I know this is going to sound cliche, but I think it's important to mention anyway.  There are many people who will not enjoy a Christmas meal this year.  Whether they can't afford it or just don't have the family around them, they may not have that opportunity.  There are little things we can each do to help solve this problem.  I always try to donate to Salvation Army this time of year.  It's so convenient to just pull out some change on my way in or out of a store and drop it in a bucket.  But think a little deeper.  Do you have a friend or co-worker who will be alone on Christmas?  Could you invite them to join your family?  Usually, there are so many people at Christmas dinner that one more wouldn't be a burden and there's so much food that it'd probably be good to have an extra mouth to share it with.

So think about what you can do this Christmas.  Enjoy your meal, but try to help someone else enjoy theirs as well.

2 Corinthians 9:5-7

Therefore I thought it necessary to exhort the brethren, that they would go before unto you, and make up beforehand your bounty, where of ye had notice before, that the same might be ready, as a matter of bounty, and not as of covetousness.  But this I say, He which soweth sparingly shall reap also sparingly; and he which soweth bountifully shall reap also bountifully.  Every man according as he purposeth in his heart, so let him give; not grudgingly, or of necessity; for God loveth a cheerful giver.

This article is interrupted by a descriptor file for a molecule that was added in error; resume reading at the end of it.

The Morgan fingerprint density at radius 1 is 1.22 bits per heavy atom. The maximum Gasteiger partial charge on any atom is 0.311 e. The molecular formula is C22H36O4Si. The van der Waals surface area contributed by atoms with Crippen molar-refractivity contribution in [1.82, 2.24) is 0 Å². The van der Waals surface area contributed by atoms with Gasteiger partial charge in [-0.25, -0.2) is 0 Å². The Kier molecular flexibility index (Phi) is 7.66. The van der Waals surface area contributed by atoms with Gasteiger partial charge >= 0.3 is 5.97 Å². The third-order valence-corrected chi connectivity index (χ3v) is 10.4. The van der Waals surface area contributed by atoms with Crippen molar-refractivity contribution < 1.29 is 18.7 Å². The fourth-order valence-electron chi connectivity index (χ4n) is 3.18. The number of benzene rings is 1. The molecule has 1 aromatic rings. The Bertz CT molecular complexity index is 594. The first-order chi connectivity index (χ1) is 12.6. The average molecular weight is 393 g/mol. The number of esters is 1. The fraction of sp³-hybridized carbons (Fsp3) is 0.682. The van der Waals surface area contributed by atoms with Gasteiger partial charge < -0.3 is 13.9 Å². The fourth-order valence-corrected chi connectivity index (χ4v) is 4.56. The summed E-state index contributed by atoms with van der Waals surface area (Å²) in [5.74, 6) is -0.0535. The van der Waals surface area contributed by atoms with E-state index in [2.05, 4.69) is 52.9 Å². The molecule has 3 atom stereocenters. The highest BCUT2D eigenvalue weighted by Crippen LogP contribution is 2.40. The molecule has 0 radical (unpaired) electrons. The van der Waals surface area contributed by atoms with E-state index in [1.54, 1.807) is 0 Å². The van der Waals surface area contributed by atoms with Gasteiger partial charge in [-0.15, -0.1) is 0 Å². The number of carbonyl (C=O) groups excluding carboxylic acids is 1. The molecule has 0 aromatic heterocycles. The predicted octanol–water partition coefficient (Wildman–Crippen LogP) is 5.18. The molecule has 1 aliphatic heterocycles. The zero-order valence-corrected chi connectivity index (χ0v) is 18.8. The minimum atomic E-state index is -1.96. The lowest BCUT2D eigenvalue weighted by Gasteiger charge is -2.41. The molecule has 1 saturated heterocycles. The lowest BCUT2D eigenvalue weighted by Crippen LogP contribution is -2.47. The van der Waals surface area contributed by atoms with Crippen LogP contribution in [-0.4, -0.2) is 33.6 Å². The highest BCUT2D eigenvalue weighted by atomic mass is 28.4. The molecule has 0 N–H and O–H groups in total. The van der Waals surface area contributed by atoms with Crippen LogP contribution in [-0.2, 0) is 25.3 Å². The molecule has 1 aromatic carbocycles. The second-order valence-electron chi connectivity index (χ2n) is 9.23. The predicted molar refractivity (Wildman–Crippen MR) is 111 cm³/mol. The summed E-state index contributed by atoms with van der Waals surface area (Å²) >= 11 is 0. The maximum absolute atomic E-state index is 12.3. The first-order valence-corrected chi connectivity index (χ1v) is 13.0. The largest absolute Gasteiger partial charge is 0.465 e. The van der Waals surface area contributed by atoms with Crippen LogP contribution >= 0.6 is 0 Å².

Candle in the Night


31 Days to Christmas Day 26: Luminaries

Luminaries are a common tradition throughout the United States, and especially in parts of New Mexico.  Paper bags filled with sand and candles are placed along the road, on sidewalks, porches, and rooftops to light the way for the Christ child.
I see it as a beautiful thing to invite Christ to stop and come into our homes at Christmas time.  When Joseph and Mary entered Bethlehem, they were not welcomed.  They both knew the child Mary was carrying was the Son of God, but still, they were given no place to rest but a dirty stable with the animals.  Mary was probably frightened as many women who labor with their first child.  Joseph was probably terrified.  Men didn't deliver babies in those days and it became clear to him as he went from door to door that not only would they not have a decent place to stay the night, but he would be catching the baby of a women he barely knew.